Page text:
TORONTO- The Canadian dollar strengthened against its U.S. counterpart on Tuesday, rebounding from a one-week low the day before, as the prospect of U.S. stimulus bolstered investor sentiment, while domestic data showed factory sales pulling back in November.
Global market indexes climbed and the U.S. dollar eased before Janet Yellen's Treasury Secretary confirmation speech, in which she is expected to bolster the case for heavy fiscal stimulus in the world's largest economy.
Canada sends about 75% of its exports to the United States, including oil. U.S. crude oil futures were little changed at $52.34 a barrel as optimism that government stimulus will eventually lift global economic growth offset concerns that renewed COVID-19 pandemic lockdowns globally are cooling fuel consumption.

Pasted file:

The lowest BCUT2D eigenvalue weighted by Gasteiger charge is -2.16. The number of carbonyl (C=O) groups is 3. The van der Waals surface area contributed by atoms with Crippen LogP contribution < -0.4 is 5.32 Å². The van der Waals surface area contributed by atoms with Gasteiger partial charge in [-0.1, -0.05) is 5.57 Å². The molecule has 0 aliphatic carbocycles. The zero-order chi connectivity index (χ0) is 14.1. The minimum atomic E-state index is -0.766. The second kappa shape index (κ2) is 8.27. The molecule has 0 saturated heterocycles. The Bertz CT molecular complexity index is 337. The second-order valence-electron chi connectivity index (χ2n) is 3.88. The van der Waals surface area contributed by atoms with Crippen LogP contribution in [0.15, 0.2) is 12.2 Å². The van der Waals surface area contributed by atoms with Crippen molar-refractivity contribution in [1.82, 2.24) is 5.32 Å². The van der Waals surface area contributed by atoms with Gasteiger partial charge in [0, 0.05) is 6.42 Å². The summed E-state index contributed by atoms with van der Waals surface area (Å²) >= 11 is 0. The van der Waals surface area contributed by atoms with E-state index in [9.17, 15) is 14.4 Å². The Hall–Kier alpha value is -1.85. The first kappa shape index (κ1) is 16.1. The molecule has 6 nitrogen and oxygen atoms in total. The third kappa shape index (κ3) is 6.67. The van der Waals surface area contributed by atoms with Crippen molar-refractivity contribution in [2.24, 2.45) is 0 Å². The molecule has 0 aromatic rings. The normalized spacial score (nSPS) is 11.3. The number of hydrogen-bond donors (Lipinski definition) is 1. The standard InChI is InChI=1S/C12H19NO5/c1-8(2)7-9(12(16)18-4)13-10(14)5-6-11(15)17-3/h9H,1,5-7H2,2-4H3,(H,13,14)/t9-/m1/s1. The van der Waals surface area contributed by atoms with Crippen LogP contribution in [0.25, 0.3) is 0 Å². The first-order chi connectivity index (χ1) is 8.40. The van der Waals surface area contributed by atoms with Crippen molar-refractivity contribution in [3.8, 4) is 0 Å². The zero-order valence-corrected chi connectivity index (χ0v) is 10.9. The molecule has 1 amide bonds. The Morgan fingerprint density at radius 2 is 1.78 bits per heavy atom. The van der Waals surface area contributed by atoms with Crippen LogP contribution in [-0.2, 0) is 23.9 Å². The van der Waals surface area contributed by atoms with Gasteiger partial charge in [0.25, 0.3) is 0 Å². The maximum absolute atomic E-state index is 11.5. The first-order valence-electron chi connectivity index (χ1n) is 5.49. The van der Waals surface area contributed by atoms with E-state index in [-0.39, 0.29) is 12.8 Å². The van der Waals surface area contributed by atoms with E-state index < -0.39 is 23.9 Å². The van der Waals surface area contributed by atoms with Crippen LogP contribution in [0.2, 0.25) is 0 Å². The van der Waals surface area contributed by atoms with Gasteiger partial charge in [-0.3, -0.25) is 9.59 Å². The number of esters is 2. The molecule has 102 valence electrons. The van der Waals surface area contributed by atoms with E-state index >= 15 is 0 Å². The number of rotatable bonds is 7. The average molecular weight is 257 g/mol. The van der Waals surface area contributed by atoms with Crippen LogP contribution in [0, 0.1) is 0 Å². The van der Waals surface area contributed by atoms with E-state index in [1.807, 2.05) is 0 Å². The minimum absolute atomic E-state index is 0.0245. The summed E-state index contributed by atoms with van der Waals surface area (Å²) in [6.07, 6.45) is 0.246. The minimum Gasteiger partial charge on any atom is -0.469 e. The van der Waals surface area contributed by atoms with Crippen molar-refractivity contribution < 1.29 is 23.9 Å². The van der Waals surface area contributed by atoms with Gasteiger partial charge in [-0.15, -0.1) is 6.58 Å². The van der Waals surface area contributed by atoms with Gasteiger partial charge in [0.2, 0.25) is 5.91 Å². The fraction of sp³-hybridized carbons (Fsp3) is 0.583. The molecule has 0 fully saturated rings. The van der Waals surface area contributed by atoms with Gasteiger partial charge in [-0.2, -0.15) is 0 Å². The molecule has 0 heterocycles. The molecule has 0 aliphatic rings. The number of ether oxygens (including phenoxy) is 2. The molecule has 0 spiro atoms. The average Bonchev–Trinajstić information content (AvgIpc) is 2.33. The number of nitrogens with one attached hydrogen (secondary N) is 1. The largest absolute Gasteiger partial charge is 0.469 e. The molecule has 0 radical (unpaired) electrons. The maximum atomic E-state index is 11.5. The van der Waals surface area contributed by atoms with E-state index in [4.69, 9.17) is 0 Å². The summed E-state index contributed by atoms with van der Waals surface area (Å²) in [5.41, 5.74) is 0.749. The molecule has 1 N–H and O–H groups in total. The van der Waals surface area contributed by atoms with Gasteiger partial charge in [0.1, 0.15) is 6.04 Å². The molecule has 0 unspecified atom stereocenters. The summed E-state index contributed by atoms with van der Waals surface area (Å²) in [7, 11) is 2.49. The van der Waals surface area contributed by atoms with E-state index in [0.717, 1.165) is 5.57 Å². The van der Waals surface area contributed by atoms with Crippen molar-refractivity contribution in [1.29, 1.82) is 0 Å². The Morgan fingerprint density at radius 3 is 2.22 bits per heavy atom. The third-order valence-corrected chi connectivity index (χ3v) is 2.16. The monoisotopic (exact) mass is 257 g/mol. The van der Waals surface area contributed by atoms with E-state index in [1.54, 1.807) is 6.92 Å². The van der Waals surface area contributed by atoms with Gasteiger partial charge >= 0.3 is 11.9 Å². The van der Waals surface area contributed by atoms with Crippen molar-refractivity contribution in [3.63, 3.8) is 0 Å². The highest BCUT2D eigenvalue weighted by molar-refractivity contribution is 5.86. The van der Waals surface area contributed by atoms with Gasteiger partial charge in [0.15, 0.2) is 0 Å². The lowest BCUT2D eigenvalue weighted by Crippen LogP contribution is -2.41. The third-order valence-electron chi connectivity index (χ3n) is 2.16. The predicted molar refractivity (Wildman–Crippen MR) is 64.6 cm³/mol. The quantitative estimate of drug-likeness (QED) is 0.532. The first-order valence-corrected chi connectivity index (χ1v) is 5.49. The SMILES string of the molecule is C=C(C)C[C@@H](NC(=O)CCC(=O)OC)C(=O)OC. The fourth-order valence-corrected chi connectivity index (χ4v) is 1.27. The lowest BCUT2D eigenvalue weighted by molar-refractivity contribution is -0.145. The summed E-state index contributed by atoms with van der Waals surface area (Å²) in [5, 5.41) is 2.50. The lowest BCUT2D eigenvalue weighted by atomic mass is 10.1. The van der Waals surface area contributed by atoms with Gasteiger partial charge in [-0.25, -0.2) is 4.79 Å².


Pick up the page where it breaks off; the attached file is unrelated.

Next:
The Canadian dollar rose 0.2% to 1.2727 per U.S. dollar, or 78.57 U.S. cents, having traded in a range of 1.2719 to 1.2758.
On Monday, the loonie was pressured by U.S. President-elect Joe Biden's expected move to cancel the Keystone XL pipeline, touching its weakest since Jan. 11 at 1.2799.
Canadian factory sales decreased by 0.6% in November from December, the first drop in three months, on lower sales of aerospace products and parts, as well as motor vehicles and parts, Statistics Canada said. Separate data showed wholesale trade rising 0.7% in November, posting an all-time high of C$67.4 billion ($53.0 billion).
Canada's inflation report for December and a Bank of Canada interest rate decision are due on Wednesday.
Analysts see a small chance of a 'micro rate cut," with the central bank moving its benchmark rate by less than 25 basis points, avoiding negative rates. The policy rate was last cut in March to a record low of 0.25%.
Canadian government bond yields were higher across a steeper curve, with the 10-year up 1.6 basis points at 0.826%.
(Reporting by Fergal Smith; editing by Jonathan Oatis) ((email@example.com; +1 647 480 7446;))